I have been happily coding Scala for more than three years now. Just recently, I started a gig at another company; a company that is considering Scala, but hasn't decided yet. Let me give you my perspective, as an outsider.
Arguments in favor of Scala
- It allows you to write code that is easier to read (but it doesn't guarantee that)
- It tends to be more compact, by dropping the need of boilerplate code
- It might spit out bytecode that is executing faster, since it doesn't force you to rely as much on reflection for writing compact and generic code
- It offers a low bareer to entry to learning more about functional programming concepts
- These functional programming concepts definitely make Scala better at leveraging the cores on your systems
- It has everything you could ever wish for, and more -- which admittedly is not an argument in favor
- It has a solid foundation
- It's not PHP
What the opposition says
Scala is hard
I'd rephrase that into saying that Scala is a deep and powerful language, and that some parts of it are definitely hard. You might hurt yourself when going in too deep. Things that are normally the domain of language builders are accessible to all developers. Scala gives you a lot; it also gives you a lot of rope to hang yourself.
Now the question is how to deal with that. I want my kids to grow up and be safe. However, there's a lot stuff that could happen to them. They can fall off their bikes, choke in their muesli, fall from a tree when climbing it. One solution is to never let them bike, feed them fluid food only and forbid them to ever climb a tree. However, if I do that, they will ① be completely isolated (all their friends ride a bike), ② be unhealthy and ③ never learn to deal with risk themselves.
As a parent, the thing you need to learn is to allow your kids to make their own mistakes. That's the only way they will ever learn to deal with risk in their lives. You learn them to drive their bike really well, you learn them to chew their food and you learn them to be careful when climbing the tree. In all cases, you make sure you're around, to warn them if they don't see the risk, to pick them up if they fall, and to perform the the heimlich maneuver if they choke. In some cases you give them better tools to make sure they're not overexposed to risk. (Like, you buy them a helmet, or give them a smaller spoon.)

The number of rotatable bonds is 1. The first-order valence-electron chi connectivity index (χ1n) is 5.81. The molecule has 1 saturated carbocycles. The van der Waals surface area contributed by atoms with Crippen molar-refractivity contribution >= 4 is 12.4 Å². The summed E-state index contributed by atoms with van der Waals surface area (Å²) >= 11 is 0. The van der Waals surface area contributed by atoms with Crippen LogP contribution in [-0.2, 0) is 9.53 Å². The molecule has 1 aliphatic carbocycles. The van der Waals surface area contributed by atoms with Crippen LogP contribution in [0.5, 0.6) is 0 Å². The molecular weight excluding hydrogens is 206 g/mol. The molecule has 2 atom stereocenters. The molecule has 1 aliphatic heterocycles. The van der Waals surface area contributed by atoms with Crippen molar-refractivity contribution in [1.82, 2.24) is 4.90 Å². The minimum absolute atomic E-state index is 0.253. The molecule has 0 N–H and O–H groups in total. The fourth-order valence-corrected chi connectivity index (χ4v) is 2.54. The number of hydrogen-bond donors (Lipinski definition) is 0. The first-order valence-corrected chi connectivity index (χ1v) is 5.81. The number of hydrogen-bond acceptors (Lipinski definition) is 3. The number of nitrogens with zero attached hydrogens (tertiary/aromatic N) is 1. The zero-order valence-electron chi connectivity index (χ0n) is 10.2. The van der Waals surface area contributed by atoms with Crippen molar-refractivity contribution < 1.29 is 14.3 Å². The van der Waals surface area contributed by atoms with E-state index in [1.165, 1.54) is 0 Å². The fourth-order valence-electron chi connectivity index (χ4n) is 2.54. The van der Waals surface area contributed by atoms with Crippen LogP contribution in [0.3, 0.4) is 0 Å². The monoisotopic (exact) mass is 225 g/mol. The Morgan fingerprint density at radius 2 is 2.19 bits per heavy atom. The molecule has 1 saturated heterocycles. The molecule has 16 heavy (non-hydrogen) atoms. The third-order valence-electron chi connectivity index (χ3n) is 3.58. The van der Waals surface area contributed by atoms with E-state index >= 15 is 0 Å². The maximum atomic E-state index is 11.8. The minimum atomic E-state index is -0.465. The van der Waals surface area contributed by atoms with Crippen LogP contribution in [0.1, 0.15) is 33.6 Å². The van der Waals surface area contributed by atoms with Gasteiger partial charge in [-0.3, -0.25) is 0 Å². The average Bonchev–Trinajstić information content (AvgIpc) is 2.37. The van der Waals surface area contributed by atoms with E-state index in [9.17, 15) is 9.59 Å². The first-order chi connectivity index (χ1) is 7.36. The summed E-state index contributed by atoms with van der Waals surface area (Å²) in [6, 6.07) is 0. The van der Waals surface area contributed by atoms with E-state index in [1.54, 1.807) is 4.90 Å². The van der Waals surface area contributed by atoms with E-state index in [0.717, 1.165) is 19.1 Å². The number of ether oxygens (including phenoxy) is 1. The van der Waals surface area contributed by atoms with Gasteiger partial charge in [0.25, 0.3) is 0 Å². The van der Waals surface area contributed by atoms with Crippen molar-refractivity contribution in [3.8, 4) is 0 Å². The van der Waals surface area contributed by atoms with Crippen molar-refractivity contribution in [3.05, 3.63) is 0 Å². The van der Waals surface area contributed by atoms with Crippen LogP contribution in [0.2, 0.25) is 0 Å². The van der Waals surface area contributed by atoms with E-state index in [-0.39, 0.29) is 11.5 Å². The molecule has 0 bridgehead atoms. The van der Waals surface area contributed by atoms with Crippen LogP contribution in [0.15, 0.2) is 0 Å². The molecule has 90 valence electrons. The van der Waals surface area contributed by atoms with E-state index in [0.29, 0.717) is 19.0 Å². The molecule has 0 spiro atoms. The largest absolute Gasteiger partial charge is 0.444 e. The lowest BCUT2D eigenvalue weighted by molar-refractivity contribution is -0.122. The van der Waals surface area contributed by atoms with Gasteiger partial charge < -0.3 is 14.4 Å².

I think the same applies to Scala. If you want to prevent people to hurt themselves doing risky stuff in Scala, you first of all make sure they learn to use the language well and to be careful. You also make sure there are people around who've dealt with it before. And you sometimes give them tools to make sure they are not over exposed to risk.
That's the way you grow responsible adult software programmers. Telling them to stick to Java is like telling them to stick to Duplo. Duplo is great. However at some point you're done learning. I'm sure you an build everything in Duplo, but it's definitely not always the right tool for the job.
You will notice that I'm trying to avoid to limit the discussion to Scala alone. That's because I think good programmers will at some point innevitably decide that something is not the right tool for the job, and for a reason. They are dealing with code on a daily basis. They will notice that something doesn't fit like a glove. They need to be empowered to do the right thing.
Supporting multiple languages is deployment nightmare
That's easy. For Scala, it isn't. It lives on the Java VM. It's getting turned into Java code. For all the VM knows, it's just Java code written in a particular way, using an extra library. Your deployment platform doesn't need to be changed.
Supporting multiple languages is a resource allocation problem
First of all, developers are not resources. They're not. They are humans. A developer is not a field replacable unit. It's not like a hard disk: if one fails, you just replace it by another one. Since they are human, replacing one developer with another will ALWAYS have an impact, even if they use the same language. You are changing the team dynamics. The outcome is uncertain. Deal with it.
But you're right: if some people in your organization write Scala code, others might not necessarily be able to read it and work with it immediately. So, yes, you loose some.
However, people love making their own choices; not being able to make their own choices will make them leave your company. So you planned to avoid a resource allocation problem, but now you've introduced a resource allocation problem of an entirely different magnitude.
Scala is immature
Scala is not immature. Tool support is fine. There's a substantial number of adopters. It has been around 10 years.
There's no Scala library for x
That's true. Scala doesn't have libraries for everything that you would ever need. Java doesn't even have that. But then again, Scala doesn't need to have that. It's perfectly fine to mix Scala with Java libraries. In fact, that's what I have been doing continuously. (And in fact: that might actually be a good idea in some circumstances. I'll admit that Scala libraries are not always completely build around the 'API design in bumper stickers' rules.)
It jeopardizes investments
It doesn't. Other than the source code, everything in Scala is Java.
It's not node.js
Final thoughts: what happened to courage?
Extreme programming had four values: communication, simplicity, feedback, and courage. In many companies, I see three of them implemented. But what happened to courage? From my point of view, there's only one thing that's worse than choosing Scala or deciding to stick with Java: not deciding anything and keep discussing it.